3. What vices do people often turn to in order to cope with mental illness? How can this cause them to lose their possessions and loved ones?

4. Has anyone thanked you for blessing them? How did it make you feel?

5. Who first told you about what it means to be a Christian? What did you think when you first heard about it?

6. Have you ever felt as though parts of the Bible weren’t reaching you? If so, what parts were they, and why do you think you had trouble absorbing them?

Chapter 7: Jaws of Life

1. When have you chased the wrong things? How long did it take you to realize it?

2. Why do you think assumptions can lead to death when responding to emergencies?

3. What affected you the most about reading this chapter?

Chapter 8: Dress Code

1. When has your body reacted physically to something you’ve experienced?

2. Why do you think we tend to relive our worst memories when we suffer from anxiety, depression, or fear?

3. What was your experience with church as a child? How has your perception of church changed over time?

4. What do you think prompts people to go to church for the first time?

5. What do you think might prevent some people from attending church?

6. When have you seen or experienced an unwelcome atmosphere in a church? How did it affect you?

7. What do you think churches can do to be more approachable and open to those who want to visit for the first time?

Chapter 9: Ready

1. What is your previous knowledge of suicide?

2. What kind of questions can you ask someone if you are worried about their mental health?

3. When have you heard the voice in your head insisting that you do something in particular? What was it you felt you were supposed to do, and why do you think you felt that way?

4. When has someone contacted you or entered your life at just the right moment? How did their presence change things for you?

Chapter 10: Mother’s Day

1. How is being alive different from fully living?

2. What is your status quo in life right now? What parts would you like to change?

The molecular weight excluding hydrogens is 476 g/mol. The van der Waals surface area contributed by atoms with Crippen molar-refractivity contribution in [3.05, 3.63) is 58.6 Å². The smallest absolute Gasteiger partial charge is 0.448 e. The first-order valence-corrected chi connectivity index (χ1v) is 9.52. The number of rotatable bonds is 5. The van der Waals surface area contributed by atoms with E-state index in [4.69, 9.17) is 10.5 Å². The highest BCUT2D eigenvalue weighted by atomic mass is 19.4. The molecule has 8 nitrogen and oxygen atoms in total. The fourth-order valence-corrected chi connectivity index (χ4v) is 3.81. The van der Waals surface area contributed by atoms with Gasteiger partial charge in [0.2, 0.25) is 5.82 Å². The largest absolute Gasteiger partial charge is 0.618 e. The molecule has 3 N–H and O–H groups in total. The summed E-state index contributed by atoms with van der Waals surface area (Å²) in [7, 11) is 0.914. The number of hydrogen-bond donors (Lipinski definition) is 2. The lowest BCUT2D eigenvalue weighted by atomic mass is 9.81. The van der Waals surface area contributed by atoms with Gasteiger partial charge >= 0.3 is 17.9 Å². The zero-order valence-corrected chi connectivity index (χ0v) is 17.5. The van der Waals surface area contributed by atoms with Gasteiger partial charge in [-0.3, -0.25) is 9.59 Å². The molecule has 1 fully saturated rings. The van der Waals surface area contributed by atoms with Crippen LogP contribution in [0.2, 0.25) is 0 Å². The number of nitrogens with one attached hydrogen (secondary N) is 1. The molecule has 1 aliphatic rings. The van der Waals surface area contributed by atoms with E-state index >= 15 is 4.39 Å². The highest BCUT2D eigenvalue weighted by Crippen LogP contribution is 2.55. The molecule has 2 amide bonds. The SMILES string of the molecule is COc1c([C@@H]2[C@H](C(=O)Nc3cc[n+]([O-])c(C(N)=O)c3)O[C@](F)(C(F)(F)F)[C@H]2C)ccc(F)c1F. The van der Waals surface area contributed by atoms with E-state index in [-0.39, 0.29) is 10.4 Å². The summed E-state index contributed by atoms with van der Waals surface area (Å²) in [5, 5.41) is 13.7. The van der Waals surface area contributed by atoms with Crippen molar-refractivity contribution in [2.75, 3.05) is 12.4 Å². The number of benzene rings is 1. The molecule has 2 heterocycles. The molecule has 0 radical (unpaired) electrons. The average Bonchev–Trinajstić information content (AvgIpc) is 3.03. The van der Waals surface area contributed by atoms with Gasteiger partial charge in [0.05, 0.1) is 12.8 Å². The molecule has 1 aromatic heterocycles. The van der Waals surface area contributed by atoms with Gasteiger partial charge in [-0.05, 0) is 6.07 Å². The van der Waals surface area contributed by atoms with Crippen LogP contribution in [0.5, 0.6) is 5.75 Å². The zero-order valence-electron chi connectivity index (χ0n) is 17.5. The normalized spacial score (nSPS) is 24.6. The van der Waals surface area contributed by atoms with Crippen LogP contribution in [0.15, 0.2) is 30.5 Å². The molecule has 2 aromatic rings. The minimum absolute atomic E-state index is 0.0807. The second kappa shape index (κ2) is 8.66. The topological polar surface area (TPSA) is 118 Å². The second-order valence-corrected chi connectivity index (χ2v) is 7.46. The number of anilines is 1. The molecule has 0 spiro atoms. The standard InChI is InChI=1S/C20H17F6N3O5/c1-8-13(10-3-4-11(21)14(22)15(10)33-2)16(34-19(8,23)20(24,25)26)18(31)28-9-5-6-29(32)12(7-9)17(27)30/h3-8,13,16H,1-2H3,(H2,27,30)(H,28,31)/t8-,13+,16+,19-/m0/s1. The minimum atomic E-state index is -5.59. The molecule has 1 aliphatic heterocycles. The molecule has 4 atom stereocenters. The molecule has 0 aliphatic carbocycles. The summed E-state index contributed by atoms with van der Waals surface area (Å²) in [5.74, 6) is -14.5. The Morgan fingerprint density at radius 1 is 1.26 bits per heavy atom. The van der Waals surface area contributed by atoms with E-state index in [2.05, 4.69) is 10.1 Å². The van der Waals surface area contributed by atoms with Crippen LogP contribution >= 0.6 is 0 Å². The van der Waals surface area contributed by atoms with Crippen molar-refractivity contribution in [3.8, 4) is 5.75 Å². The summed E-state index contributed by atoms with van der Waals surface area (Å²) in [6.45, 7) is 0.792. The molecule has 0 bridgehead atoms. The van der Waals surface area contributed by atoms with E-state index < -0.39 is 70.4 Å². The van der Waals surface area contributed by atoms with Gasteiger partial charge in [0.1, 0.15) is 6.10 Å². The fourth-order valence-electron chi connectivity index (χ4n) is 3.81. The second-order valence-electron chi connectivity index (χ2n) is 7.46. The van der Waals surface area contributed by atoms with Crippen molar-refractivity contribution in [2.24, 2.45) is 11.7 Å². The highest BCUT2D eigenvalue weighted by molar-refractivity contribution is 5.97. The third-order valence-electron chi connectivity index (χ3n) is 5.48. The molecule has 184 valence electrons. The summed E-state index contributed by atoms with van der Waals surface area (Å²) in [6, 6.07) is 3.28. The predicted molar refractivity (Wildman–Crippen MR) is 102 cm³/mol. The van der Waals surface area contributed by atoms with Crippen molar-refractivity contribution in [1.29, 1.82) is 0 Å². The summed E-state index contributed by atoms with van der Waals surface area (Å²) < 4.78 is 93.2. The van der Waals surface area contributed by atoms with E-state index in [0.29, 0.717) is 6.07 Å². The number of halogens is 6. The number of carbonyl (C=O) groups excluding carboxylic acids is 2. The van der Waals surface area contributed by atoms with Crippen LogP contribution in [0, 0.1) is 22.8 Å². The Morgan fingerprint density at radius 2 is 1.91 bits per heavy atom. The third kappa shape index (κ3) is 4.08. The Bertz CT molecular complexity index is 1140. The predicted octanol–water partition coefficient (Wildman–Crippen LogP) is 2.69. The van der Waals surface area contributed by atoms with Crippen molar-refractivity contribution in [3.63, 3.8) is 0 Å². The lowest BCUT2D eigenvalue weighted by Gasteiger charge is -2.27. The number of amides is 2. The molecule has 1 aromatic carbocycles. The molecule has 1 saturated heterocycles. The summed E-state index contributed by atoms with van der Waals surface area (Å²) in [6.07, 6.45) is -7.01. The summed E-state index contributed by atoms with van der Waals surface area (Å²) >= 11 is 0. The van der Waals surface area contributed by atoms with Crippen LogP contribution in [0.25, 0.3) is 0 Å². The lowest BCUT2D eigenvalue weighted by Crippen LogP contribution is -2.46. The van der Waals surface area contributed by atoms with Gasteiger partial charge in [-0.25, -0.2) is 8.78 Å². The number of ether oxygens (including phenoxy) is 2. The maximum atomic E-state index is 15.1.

3. Describe what your family was like as you were growing up. What are your best memories of them? Your worst?

4. Do you ever “check out” of conversations with certain people? If so, with whom? Is there a way you could repair the relationship in a healthy way?

Chapter 11: Alone

1. When have you felt the most alone?

2. Who have you seen set an example of serving others?

3. How do you want people to remember you? What changes do you need to make in order for that to happen?

4. Why do you think people try to hide their true selves away from the world, and what do they use to do so? Why can this be harmful?

Chapter 12: House of Love

1. Who in your life seems to have so much love that they can give it away freely? How does it make you feel to be around that person?

2. When have you been surprised by being comforted by someone?

3. Why is it important to remember that we are always able to help others learn about God, no matter the circumstances?

Chapter 13: Girl Time

1. Who in your life fills you with feelings of goodness when you are around them?

2. What are your experiences with truly falling in love?

3. How can joy help heal emotional wounds?

4. What brings you joy?

Chapter 14: Rescue

1. When have you been faced with two choices that both seemed less than ideal? How did you make your decision?